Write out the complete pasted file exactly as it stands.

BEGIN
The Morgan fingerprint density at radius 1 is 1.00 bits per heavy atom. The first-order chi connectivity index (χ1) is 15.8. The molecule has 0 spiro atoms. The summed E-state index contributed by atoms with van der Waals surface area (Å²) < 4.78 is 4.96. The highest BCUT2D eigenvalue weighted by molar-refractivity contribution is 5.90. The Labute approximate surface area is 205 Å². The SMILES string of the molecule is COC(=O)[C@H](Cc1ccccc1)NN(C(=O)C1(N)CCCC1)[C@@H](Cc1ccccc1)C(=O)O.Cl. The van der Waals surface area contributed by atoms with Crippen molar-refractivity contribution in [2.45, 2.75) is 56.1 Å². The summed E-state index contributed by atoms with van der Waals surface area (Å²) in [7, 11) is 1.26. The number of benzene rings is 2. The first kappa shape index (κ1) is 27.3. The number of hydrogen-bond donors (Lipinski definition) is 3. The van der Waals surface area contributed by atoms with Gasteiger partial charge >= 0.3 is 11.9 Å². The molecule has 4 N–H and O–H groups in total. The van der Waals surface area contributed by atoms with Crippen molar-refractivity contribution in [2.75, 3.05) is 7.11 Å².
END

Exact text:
The Morgan fingerprint density at radius 1 is 1.00 bits per heavy atom. The first-order chi connectivity index (χ1) is 15.8. The molecule has 0 spiro atoms. The summed E-state index contributed by atoms with van der Waals surface area (Å²) < 4.78 is 4.96. The highest BCUT2D eigenvalue weighted by molar-refractivity contribution is 5.90. The Labute approximate surface area is 205 Å². The SMILES string of the molecule is COC(=O)[C@H](Cc1ccccc1)NN(C(=O)C1(N)CCCC1)[C@@H](Cc1ccccc1)C(=O)O.Cl. The van der Waals surface area contributed by atoms with Crippen molar-refractivity contribution in [2.45, 2.75) is 56.1 Å². The summed E-state index contributed by atoms with van der Waals surface area (Å²) in [7, 11) is 1.26. The number of benzene rings is 2. The first kappa shape index (κ1) is 27.3. The number of hydrogen-bond donors (Lipinski definition) is 3. The van der Waals surface area contributed by atoms with Gasteiger partial charge >= 0.3 is 11.9 Å². The molecule has 4 N–H and O–H groups in total. The van der Waals surface area contributed by atoms with Crippen molar-refractivity contribution in [2.75, 3.05) is 7.11 Å².